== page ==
Circus is this brilliant boomer lifestyle magazine that describes itself like this:
"Debate, discussion and controversy. Let's talk about the over 50s."
The third page of its February issue featured this gorgeous image of Sophia Loren perched just above the lower margin, drawing plenty of attention to the articles around her (mainly because we were scouring the text going "Who is that girl?!").
We also got to check out the magazine. It includes raunchy boomer poetry, sex and business talk, and spiffy little featurettes like The Ad that Never Ran. (Think Thatcher and Scottish oil. Feeling greasy?)
Anyway, it's refreshing to see a senior publication that's not splattered with AARP messages and bladder control ads. It also looks like an awesome resource for boomer culture.
Here's to hoping they're still around when we're pushing 50 and looking for saucy reading material.
Remember that van that looked like it was dipped into the dyeing vat of a private school uniform purveyor? Last year it motored through the East Coast converting heathens to Web 2.0; this year it's going West.
About four months from now, the Plaid van will stop at agencies and companies to preach the gospel of social media. Along with new ideas, they will come bearing Twinkies and shirts. (Email Darryl [at] thinkplaid [dot] com if you'd like them to pop by.)
The roadies need sponsors so if you can pitch in some cash, a hotel room or a new fashion tip for that chocolate ride, they'd be much obliged. (So would we.)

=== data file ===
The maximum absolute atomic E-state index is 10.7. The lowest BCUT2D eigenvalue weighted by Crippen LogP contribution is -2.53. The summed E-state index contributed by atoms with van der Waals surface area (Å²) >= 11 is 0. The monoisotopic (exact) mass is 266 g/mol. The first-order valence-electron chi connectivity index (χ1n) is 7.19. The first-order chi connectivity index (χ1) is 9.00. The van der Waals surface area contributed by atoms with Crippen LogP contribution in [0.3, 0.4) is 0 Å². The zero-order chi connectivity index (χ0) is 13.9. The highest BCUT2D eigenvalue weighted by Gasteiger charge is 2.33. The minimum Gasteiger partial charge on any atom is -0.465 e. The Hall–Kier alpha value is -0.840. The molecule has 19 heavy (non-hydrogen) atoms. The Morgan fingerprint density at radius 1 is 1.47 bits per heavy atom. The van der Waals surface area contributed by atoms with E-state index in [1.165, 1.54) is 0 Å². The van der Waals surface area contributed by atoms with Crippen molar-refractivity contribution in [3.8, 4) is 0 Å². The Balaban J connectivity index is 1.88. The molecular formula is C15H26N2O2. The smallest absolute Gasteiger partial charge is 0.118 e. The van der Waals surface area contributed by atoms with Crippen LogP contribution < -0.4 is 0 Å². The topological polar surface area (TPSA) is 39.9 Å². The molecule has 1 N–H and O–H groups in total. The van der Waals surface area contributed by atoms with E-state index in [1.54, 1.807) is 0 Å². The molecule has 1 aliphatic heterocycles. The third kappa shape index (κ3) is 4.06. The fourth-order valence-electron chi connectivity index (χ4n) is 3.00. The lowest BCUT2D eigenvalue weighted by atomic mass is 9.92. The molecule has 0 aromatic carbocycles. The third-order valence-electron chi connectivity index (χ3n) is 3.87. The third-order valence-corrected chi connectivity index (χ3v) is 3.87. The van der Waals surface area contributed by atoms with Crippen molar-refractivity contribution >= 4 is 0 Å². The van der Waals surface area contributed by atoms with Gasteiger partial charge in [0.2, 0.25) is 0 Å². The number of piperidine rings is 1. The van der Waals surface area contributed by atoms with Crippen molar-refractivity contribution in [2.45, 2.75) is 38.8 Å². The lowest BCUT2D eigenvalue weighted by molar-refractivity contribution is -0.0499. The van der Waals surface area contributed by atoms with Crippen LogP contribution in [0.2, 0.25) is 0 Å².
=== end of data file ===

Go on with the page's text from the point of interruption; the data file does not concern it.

There's just something about follow ups to great work that, well, just fall flat. Not that this new Clemenger BBDO-created commercial for Carlton Draught is a bad ad but it's no Big Ad. Clearly, the ad, which brings back the crowd of yellow-dressed men, is trying to recapture that Big Ad feel and it gets some of it but never quite recaptures the originals. Of course, that's why originals are originals and sequels are sequels.
We admit to liking the guy at the end who, sitting on his couch with his wife, comments, "wouldn't make me buy it" after seeing a recap of the skydiving extravaganza on TV just before...well...just watch the commercial to find out.
Wired wants your best Star Wars tribute photos. Contrary to what you might think, this isn't because George Lucas needs more love. (We've heard that when your net worth is cushioned with many zeroes, life can be quite cozy.) This is actually in honor of Fanboys, an Ernie Cline homage to Star Wars fandom.
Why doesn't anybody ever ask for our Spice Girls tribute photos? We have big shoes! Dolls! Slutty skirts! Dresses made out of the Union Jack! Unsavory images of ourselves in pout-mode! Come ON, guys.
- True to form, Bob Garfield reviews a fairly good Sprint commercial and then rips the shit out of it for what he deems dizzying camera work. Bob, you almost Puked? Seriously. You need to see a doctor or use your walker when reviewing commercials.
- Catalyst, the "marketing capital" firm launched by John Durham and Cory Treffiletti is rolling out a new Emerging Media Buying Service (EMS) that will provide planning and buying expertise for online video, mobile, social media, widgets, and gaming.
- Writing on AdFreak, David Griner, whose mom worked at NASA for years and was acting director of the Marshal Space Flight Center for a time, tells us about four NASA workers who are trying to "re-ignite the enthusiasm for space by reaching out directly to today's hyper-connected youth."
Well, maybe the vibe is less like rape and more like cannibalism. Either way, it's malicious and creepy.
To demonstrate the irresistibility of its wieners, Wienerschnitzel's running an ad where a talking hot dog tries convincing Eskimos to move beyond an all-blubber diet. Horrors ensue when they look to him for comfort.